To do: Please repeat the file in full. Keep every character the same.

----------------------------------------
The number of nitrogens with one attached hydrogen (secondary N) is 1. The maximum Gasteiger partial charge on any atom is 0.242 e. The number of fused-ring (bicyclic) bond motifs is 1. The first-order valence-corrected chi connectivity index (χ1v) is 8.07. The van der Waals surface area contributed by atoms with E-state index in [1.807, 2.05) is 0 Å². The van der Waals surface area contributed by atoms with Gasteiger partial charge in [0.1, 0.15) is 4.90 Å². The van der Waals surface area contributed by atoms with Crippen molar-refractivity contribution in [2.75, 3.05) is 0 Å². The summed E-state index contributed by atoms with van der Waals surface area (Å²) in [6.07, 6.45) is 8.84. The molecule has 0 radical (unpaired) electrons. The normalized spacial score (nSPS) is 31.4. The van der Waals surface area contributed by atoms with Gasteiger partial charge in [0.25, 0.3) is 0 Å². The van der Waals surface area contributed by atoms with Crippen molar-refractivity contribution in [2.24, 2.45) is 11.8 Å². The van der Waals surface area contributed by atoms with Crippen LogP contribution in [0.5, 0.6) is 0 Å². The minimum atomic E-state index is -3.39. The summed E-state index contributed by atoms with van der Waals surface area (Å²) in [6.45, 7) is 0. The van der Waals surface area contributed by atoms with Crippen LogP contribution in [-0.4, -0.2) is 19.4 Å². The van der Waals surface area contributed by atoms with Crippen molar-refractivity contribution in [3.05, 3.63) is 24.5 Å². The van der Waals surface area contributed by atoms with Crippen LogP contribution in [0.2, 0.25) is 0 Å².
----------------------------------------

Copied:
The number of nitrogens with one attached hydrogen (secondary N) is 1. The maximum Gasteiger partial charge on any atom is 0.242 e. The number of fused-ring (bicyclic) bond motifs is 1. The first-order valence-corrected chi connectivity index (χ1v) is 8.07. The van der Waals surface area contributed by atoms with E-state index in [1.807, 2.05) is 0 Å². The van der Waals surface area contributed by atoms with Gasteiger partial charge in [0.1, 0.15) is 4.90 Å². The van der Waals surface area contributed by atoms with Crippen molar-refractivity contribution in [2.75, 3.05) is 0 Å². The summed E-state index contributed by atoms with van der Waals surface area (Å²) in [6.07, 6.45) is 8.84. The molecule has 0 radical (unpaired) electrons. The normalized spacial score (nSPS) is 31.4. The van der Waals surface area contributed by atoms with Gasteiger partial charge in [0.25, 0.3) is 0 Å². The van der Waals surface area contributed by atoms with Crippen molar-refractivity contribution in [2.24, 2.45) is 11.8 Å². The van der Waals surface area contributed by atoms with Crippen LogP contribution in [0.5, 0.6) is 0 Å². The minimum atomic E-state index is -3.39. The summed E-state index contributed by atoms with van der Waals surface area (Å²) in [6.45, 7) is 0. The van der Waals surface area contributed by atoms with Crippen LogP contribution in [-0.4, -0.2) is 19.4 Å². The van der Waals surface area contributed by atoms with Crippen molar-refractivity contribution in [3.05, 3.63) is 24.5 Å². The van der Waals surface area contributed by atoms with Crippen LogP contribution in [0.2, 0.25) is 0 Å².